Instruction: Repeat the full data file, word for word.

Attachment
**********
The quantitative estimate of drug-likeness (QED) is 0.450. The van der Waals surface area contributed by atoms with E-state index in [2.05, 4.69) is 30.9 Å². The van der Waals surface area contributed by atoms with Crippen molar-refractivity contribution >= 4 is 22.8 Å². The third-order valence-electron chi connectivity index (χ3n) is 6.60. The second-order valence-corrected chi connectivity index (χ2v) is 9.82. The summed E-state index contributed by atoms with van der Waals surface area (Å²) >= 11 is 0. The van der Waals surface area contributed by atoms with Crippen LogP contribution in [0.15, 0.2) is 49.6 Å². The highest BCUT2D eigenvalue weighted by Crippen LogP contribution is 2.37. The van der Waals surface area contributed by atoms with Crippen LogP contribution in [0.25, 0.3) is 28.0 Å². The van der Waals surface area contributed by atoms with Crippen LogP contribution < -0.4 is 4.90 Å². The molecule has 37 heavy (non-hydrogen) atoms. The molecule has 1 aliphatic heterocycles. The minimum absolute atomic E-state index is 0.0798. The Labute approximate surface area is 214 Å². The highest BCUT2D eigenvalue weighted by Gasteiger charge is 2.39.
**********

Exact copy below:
The quantitative estimate of drug-likeness (QED) is 0.450. The van der Waals surface area contributed by atoms with E-state index in [2.05, 4.69) is 30.9 Å². The van der Waals surface area contributed by atoms with Crippen molar-refractivity contribution >= 4 is 22.8 Å². The third-order valence-electron chi connectivity index (χ3n) is 6.60. The second-order valence-corrected chi connectivity index (χ2v) is 9.82. The summed E-state index contributed by atoms with van der Waals surface area (Å²) >= 11 is 0. The van der Waals surface area contributed by atoms with Crippen LogP contribution in [0.15, 0.2) is 49.6 Å². The highest BCUT2D eigenvalue weighted by Crippen LogP contribution is 2.37. The van der Waals surface area contributed by atoms with Crippen LogP contribution in [0.25, 0.3) is 28.0 Å². The van der Waals surface area contributed by atoms with Crippen LogP contribution < -0.4 is 4.90 Å². The molecule has 37 heavy (non-hydrogen) atoms. The molecule has 1 aliphatic heterocycles. The minimum absolute atomic E-state index is 0.0798. The Labute approximate surface area is 214 Å². The highest BCUT2D eigenvalue weighted by Gasteiger charge is 2.39.